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The Death of Politics?

Steven Johnston: Campaign fatigue lethal to democracy

By Rachel Piper
Photo by Rachel Piper // Steven Johnston
Posted // November 27,2012 -

No matter how sickening you found the 2012 presidential election, don’t stop caring about politics—it’s bad for democracy, says Steven Johnston, the Neal A. Maxwell Chair in Political Theory, Public Policy and Public Service at the University of Utah. Before coming to the U in January, Johnston taught at the University of South Florida for about 17 years. One of his goals as chair is to get the wider Salt Lake City community involved with and offer feedback on the political discussions at the U. Friday, Nov. 30, he’ll present a conference called “The Death of Politics?” (Tanner Humanities Building, Room 143, 215 S. Central Campus Drive, 9:30 a.m.-1:05 p.m.).

People are sick of hearing about the election. Why are you bringing it up again?
I think the very fact that people want it behind them is a bad sign for a democracy. That’s a sign that campaigns are revolting in some way. It’s a longtime American sentiment that we want politics over and done with—we think that other areas of life are more important. That’s lethal for a democracy—how do you get people interested in it, committed to it and involved in it if their first sentiment is, “I’ll only be involved for as long as necessary and then I want it over and done with”?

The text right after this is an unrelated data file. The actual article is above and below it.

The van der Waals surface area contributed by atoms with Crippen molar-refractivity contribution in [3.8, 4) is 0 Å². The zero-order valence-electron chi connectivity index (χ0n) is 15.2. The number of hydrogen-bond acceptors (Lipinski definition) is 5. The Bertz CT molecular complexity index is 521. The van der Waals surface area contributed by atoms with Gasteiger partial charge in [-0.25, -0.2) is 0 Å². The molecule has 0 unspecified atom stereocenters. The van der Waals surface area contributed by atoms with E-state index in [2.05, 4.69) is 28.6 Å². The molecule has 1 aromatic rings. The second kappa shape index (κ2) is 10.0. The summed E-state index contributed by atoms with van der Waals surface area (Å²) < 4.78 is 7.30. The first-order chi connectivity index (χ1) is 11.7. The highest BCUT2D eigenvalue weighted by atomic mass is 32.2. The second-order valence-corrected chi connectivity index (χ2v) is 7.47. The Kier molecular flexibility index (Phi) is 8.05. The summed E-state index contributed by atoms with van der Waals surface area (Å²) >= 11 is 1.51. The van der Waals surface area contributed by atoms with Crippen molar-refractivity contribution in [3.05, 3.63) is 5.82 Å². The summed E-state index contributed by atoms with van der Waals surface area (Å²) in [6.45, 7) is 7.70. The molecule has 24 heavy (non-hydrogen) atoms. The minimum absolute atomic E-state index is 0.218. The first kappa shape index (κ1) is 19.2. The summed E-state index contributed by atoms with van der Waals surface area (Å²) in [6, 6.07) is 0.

There are a lot of people who want it over and done with, but I think that’s because of the quality of the campaign. You have this treatment of an election campaign as not about issues, not about the collective future or even about anyone’s individual lives—it’s a horse race: Who won the debate, who’s doing what in the polls. That’s no way to get people interested in politics. The people coming to this conference will be talking about things of substance, things that actually touch people’s lives.

So, was the 2012 presidential election the death of politics?
I think it’s safe to say that a lot of people were dissatisfied with the campaign. I think it was a combination of things: 1. A lack of substance—very important issues weren’t being discussed: climate change, the Supreme Court and several judicial appointments that might be made in the next several years. A lot hinges on that. Right now, the Roberts court is taking up Section 5 of the voting-rights act—that’s going to be an important case. A lot of people were fearing for women’s reproductive rights—that Roe v. Wade might be overturned. None of that was particularly discussed.